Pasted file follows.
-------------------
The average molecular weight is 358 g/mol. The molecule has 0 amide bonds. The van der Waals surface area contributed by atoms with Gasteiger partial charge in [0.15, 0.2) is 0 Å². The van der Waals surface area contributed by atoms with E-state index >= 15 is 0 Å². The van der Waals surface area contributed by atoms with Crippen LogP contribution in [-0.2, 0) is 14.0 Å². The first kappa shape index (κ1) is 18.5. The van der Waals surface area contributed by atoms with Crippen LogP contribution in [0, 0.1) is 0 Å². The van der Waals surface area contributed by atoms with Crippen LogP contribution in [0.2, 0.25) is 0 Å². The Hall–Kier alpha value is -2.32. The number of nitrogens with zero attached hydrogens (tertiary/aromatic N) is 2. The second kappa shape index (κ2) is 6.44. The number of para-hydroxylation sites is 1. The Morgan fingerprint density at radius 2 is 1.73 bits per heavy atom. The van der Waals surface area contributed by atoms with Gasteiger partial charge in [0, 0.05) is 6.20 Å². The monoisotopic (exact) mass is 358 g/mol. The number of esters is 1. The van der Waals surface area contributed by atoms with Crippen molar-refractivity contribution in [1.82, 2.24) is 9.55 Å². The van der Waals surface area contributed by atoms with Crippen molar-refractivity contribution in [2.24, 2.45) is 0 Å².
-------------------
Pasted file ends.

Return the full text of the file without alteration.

The average molecular weight is 358 g/mol. The molecule has 0 amide bonds. The van der Waals surface area contributed by atoms with Gasteiger partial charge in [0.15, 0.2) is 0 Å². The van der Waals surface area contributed by atoms with E-state index >= 15 is 0 Å². The van der Waals surface area contributed by atoms with Crippen LogP contribution in [-0.2, 0) is 14.0 Å². The first kappa shape index (κ1) is 18.5. The van der Waals surface area contributed by atoms with Crippen LogP contribution in [0, 0.1) is 0 Å². The van der Waals surface area contributed by atoms with Crippen LogP contribution in [0.2, 0.25) is 0 Å². The Hall–Kier alpha value is -2.32. The number of nitrogens with zero attached hydrogens (tertiary/aromatic N) is 2. The second kappa shape index (κ2) is 6.44. The number of para-hydroxylation sites is 1. The Morgan fingerprint density at radius 2 is 1.73 bits per heavy atom. The van der Waals surface area contributed by atoms with Gasteiger partial charge in [0, 0.05) is 6.20 Å². The monoisotopic (exact) mass is 358 g/mol. The number of esters is 1. The van der Waals surface area contributed by atoms with Crippen molar-refractivity contribution in [1.82, 2.24) is 9.55 Å². The van der Waals surface area contributed by atoms with Crippen molar-refractivity contribution in [2.24, 2.45) is 0 Å².